Medical Q&As

EMG - why is it done?

What is an EMG study and why is it done?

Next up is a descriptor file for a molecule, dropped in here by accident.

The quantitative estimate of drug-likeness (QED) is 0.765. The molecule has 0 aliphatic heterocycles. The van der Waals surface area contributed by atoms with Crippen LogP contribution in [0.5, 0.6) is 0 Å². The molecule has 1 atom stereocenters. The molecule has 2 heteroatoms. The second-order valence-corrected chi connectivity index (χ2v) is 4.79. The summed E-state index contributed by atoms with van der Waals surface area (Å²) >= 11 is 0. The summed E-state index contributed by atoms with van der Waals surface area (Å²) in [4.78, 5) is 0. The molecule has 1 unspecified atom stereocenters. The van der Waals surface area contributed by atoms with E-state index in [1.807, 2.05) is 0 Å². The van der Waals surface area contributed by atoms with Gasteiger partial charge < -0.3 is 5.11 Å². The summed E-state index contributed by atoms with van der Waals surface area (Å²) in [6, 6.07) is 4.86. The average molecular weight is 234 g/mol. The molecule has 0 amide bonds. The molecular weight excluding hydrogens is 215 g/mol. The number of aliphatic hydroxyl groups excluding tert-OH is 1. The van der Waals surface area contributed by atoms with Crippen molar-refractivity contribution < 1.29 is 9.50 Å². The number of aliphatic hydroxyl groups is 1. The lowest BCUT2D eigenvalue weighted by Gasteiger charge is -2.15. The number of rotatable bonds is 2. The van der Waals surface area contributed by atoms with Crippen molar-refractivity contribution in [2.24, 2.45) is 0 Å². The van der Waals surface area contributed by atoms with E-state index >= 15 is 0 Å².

EMG is an abbreviation for electromyography, which is also referred to as a nerve conduction study. The test measures the response in a muscle to stimulation through a nerve. A needle electrode is inserted through the skin into the muscle much like inserting a needle into a vein for the purpose of taking a blood sample. The electrical activity within the muscle is measured using a special oscilloscope. The person is then instructed to contract the muscle and the wave pattern on the oscilloscope is observed. The wave pattern gives useful information about the ability of the muscle to respond to nervous stimulation. An EMG is usually performed when a person has symptoms of weakness and the physical examination revels that muscle strength is reduced. The test is useful in distinguishing between a primary condition of the muscles or a neurological disorder. For example if the person were suffering from a nerve disease or injury the EMG result would be abnormal because the injured nerve would not transmit a normal signal through to the muscle being tested. In that scenario the muscle weakness would be attributable to the nerve damage rather than being an inherent problem with the muscle. After the test the muscle can feel a little sore or bruised just like after having an intramuscular injection.